Documentary Spotlight

From 'Leaving Neverland' to 'The Inventor': Docs Unmask the Biggest Frauds Onscreen

Courtesy of Netflix
Musician Ja Rule (left) and Billy McFarland were co-organizers of the ill-fated Fyre Festival.

Creators reveal how they exposed the swindlers behind the cons and deceptions investigated in Emmy-nominated specials: "There's a very thin line that separates the fraudster from the visionary."

If the current era of fake news, manufactured crises and deepfake GIFs hasn't set a river of fraud streaming through your consciousness, it's at least streaming through your TV. Three films on the subject have been nominated for Emmys in the outstanding documentary or special category, including one by two-time winner Alex Gibney, who added a third nomination for his HBO film The Inventor: Out for Blood in Silicon Valley, an exploration of Theranos, the high-tech company that promised to revolutionize blood testing. Nominated for four Emmys is Netflix's Fyre: The Greatest Party That Never Happened, director Chris Smith's insightful look at the infamous music festival that promised pristine model-strewn Bahamian beaches and delivered camping tents in an empty lot lacking food, light and water. HBO also nabbed four nominations for Leaving Neverland, Dan Reed's examination of grooming techniques practiced by alleged child sexual predator Michael Jackson.

"Michael Jackson perpetrated one of the most high-profile frauds of the late 20th century in claiming he was not a pedophile," Reed tells The Hollywood Reporter. "Simply because you had a rotten childhood does not mean you need to surround yourself with children. And if you do want to surround yourself with children, why would you need to sleep the whole night with them night after night?"

In interviews, pop choreographer Wade Robson and James Safechuck, now adults, recall in detail their childhood emotional and physical relations with Jackson and the complicated reasons why they acquiesced. Vital to the music icon's M.O. was a support system that either facilitated or turned a blind eye to the abuse, including the victims' mothers, who allowed their children to sleep in the same bed as a grown man. Reed attributes such judgment lapses to an aura surrounding certain people that stirs in others the impulse to believe, despite their better instincts.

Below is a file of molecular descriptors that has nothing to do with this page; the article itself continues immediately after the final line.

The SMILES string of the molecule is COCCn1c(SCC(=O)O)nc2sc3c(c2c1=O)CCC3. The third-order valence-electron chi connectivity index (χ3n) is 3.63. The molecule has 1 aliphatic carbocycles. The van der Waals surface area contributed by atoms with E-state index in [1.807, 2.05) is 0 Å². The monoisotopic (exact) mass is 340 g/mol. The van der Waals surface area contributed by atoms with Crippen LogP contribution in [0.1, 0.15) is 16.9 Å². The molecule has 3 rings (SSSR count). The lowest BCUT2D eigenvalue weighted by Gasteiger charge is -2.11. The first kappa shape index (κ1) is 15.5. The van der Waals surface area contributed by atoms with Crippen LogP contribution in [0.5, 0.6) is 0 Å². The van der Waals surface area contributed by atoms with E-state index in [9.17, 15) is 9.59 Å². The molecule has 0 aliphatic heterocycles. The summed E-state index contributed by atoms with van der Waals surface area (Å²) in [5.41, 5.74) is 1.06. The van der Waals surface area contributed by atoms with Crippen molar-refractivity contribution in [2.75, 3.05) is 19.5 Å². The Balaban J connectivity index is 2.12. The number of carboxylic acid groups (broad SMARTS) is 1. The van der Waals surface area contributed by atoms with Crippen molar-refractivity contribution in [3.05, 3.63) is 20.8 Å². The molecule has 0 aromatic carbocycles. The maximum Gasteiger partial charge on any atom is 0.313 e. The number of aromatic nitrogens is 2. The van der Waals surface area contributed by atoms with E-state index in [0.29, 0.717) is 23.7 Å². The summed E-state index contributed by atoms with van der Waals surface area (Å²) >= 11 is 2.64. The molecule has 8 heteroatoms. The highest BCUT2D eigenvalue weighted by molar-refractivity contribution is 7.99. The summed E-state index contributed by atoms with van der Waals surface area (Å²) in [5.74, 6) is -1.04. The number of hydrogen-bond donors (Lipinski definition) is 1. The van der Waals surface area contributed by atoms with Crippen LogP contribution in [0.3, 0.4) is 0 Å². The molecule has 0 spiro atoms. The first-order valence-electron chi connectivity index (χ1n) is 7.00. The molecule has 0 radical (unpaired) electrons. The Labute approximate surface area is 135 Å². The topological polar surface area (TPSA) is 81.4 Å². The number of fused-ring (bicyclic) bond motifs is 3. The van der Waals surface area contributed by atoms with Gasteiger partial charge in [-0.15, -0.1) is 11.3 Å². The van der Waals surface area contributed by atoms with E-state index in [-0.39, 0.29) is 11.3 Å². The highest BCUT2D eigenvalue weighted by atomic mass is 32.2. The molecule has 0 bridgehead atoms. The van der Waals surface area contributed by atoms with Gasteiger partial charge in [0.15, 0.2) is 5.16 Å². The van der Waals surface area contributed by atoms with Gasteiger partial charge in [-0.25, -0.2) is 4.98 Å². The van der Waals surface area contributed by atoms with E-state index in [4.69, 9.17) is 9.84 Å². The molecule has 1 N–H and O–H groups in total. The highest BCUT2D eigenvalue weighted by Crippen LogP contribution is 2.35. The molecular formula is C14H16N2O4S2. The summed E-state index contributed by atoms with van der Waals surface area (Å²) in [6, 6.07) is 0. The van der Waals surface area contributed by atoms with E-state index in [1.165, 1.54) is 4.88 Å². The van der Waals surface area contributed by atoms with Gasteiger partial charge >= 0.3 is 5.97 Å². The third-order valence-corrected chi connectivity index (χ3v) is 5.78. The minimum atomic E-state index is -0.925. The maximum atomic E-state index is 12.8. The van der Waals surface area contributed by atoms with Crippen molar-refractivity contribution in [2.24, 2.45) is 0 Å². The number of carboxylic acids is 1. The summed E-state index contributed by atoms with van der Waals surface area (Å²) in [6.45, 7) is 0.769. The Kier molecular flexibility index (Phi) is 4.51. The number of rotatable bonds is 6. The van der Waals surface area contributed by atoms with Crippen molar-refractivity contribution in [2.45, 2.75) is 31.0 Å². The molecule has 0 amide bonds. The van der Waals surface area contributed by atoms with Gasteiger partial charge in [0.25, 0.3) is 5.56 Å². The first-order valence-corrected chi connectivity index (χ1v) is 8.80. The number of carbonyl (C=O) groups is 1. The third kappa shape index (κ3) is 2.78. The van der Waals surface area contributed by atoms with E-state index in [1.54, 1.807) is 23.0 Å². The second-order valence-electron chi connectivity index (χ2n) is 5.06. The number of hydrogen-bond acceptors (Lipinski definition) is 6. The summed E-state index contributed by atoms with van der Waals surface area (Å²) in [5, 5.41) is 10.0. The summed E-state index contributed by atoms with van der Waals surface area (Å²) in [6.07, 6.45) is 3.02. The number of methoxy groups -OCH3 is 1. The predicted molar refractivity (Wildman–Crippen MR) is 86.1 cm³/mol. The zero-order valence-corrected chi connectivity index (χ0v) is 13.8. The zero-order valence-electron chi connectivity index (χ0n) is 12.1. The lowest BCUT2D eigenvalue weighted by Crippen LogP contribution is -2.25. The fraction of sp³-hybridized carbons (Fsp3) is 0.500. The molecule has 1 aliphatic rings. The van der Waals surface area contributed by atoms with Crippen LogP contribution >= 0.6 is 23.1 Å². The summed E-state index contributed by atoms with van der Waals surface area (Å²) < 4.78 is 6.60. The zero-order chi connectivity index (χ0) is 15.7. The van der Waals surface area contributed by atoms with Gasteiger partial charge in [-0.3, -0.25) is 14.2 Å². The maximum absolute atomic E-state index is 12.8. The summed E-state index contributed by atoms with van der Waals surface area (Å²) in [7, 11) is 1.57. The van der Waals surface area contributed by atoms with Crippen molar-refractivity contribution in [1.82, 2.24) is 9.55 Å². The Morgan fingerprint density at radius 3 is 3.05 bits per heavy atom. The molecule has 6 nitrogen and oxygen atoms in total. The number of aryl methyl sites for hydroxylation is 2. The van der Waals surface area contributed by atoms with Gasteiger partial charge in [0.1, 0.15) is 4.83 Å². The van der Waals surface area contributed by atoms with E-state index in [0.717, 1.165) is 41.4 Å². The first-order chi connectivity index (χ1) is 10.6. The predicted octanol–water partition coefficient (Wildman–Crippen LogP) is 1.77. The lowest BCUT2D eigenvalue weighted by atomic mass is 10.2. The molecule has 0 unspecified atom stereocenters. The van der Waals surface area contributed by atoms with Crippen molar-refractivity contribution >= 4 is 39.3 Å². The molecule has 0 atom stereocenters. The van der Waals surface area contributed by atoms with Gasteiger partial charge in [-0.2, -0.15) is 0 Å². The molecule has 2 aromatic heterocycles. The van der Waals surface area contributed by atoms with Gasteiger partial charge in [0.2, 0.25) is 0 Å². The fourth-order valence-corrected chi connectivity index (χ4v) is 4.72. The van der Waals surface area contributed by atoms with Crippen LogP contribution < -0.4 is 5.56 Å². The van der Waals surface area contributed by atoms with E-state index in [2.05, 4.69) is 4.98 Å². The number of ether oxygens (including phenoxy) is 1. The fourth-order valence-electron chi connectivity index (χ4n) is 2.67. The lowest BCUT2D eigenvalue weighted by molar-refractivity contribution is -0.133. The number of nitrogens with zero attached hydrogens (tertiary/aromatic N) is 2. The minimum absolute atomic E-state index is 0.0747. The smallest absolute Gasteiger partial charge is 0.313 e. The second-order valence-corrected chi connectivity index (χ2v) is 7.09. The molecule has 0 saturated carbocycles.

Gibney shows the same phenomenon at work in The Inventor, focusing on Elizabeth Holmes, a Stanford University dropout with limited scientific background who founded Theranos, a Silicon Valley company that raised $700 million in venture capital on the prospect of a machine called Edison that could perform 500 diagnostic tests on a single finger prick of blood. Among those on the board were former government officials like Henry Kissinger, George P. Shultz, James Mattis and other assorted CEOs and senators.

The problem was that Edison didn't work. Yet somehow they all found Holmes' explanation of how her groundbreaking machine functioned perfectly adequate: "A chemistry is performed so that a chemical reaction occurs and generates a signal from the chemical interaction with the sample, which is translated into a result, which is then reviewed by certified laboratory personnel."

Says Gibney: "Look at all the people she conned — and they had a lot of experience dealing with deception. She had a story that was so compelling, people wanted to believe it. And that was her great ally."